• Full corporate tax returns for the last two years, including all schedules and forms
  • G-28 Form (PDF 351KB) if represented by an attorney
  • Electronically submit your E visa renewal using the instructions below.

3. You are applying for your first E visa as an essential/specialized or managerial employee for a previously vetted E Visa Company: Please provide the following documentation:

  • Visa Fee Receipt
  • DS-160 application form confirmation page
  • Completed DS-156E form (PDF 92KB)
  • A detailed resume or CV
  • A photocopy of the biographic page of your passport
  • G-28 Form (PDF 351KB) if represented by an attorney
  • A letter from the company describing the beneficiary’s qualifications and role with the company in the United States – no more than 2 pages.
  • Electronically submit your E Visa Application using the directions below.

4. You are a dependent/spouse of an E-1/E-2 visa holder: Please provide the following documentation:

  • Visa Fee Receipt
  • DS-160 application form confirmation page
  • Copy of marriage certificate, birth certificates for children (Please bring originals to the interview). Include an official English translation if not in English.
  • Photocopy of principal applicant’s visa if already approved
  • Electronically submit your E Visa Application using the directions below.

Please note that the spouse and unmarried children (under 21 years of age) of E visa holders may apply for an E visa.

Submitting an E Visa Application:

Submit your application to: E1-E2visasdublin@state.gov

Use the subject line: “Surname, Given Name, Business Name, Type of E Visa (E1/E2)”

Attach your application as a Word Document or .pdf form, limiting email size to no more than 3MB.  You may send multiple attachments, or multiple messages if required.  Do not send “linked” or “zipped” files, as we cannot access or open these.

You will receive an automatic email confirmation that your application has been received and accepted.

No application should exceed 14 pages (7 double sided).

Electronic submission is the only acceptable method for these E Visa applications.  If your case requires additional documentation, we will contact you (or your attorney) via email and ask you to bring these documents to your interview or email them prior to the interview.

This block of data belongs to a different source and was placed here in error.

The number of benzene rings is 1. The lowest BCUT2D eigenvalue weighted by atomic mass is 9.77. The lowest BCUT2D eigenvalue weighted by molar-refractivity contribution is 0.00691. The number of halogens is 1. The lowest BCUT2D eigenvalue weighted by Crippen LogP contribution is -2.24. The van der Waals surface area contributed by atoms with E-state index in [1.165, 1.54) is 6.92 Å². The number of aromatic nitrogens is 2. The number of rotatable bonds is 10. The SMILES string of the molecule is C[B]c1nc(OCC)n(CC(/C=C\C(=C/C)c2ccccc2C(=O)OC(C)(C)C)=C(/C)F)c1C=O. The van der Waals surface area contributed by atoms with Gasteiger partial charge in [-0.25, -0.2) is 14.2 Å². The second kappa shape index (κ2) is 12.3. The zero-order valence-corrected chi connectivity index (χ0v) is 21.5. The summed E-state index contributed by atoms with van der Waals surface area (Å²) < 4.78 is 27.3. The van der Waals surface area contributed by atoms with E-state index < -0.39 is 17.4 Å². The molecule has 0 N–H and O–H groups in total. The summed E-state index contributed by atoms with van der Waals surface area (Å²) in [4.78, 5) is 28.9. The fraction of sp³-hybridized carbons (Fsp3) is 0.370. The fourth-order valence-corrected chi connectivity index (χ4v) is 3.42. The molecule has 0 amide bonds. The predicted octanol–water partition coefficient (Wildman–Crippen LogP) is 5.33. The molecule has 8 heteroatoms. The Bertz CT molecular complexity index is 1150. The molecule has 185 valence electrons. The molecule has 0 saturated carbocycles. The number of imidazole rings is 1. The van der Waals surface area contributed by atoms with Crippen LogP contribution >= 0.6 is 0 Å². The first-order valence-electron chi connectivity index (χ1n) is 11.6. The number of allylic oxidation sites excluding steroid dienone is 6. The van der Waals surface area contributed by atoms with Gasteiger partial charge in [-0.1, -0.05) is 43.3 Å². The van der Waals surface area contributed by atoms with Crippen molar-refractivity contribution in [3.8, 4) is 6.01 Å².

Case review begins upon receipt of a complete and correct application.  Incomplete applications will delay processing.  Please do not submit documents other than those requested above, unless requested to do so by the Visa Unit.  If, after the interview, the case requires additional documentation, you will receive guidance from the Visa Unit on what to submit and by what method.  You have a maximum of 30 days to provide the missing documentation.  Cases will not be held longer than 30 days.

After your application has been reviewed you will receive notification to schedule an appointment.  In all cases, please bring the following:

  1. Your valid passport
  2. DS-160 application form confirmation page
  3. Completed DS-156E form (PDF 92KB)
  4. One 5cm x 5cm sized photograph, taken within the last six months for each applicant, requirements can be found here
  5. Your current resume or CV

If your visa is approved, case processing can take an additional 5 business days until your passport is turned over to our courier for delivery to the courier office you selected or other address if you have paid for home/office delivery.  All applicants should factor this time into their travel schedule.

The Visa Unit recommends that all visa applicants NOT make non-refundable travel plans prior to the return of their passport.  No guarantee of visa issuance can be made prior to the visa interview.

Note for E Visa Renewals:  E visa applicants who have changed status to E from some other category must follow the directions for First Time Applicants.  U.S. immigration laws require that the Visa Unit assess all E visa applications for compliance with immigration regulations, even if the U.S. Citizenship and Immigration Service has approved a change of status.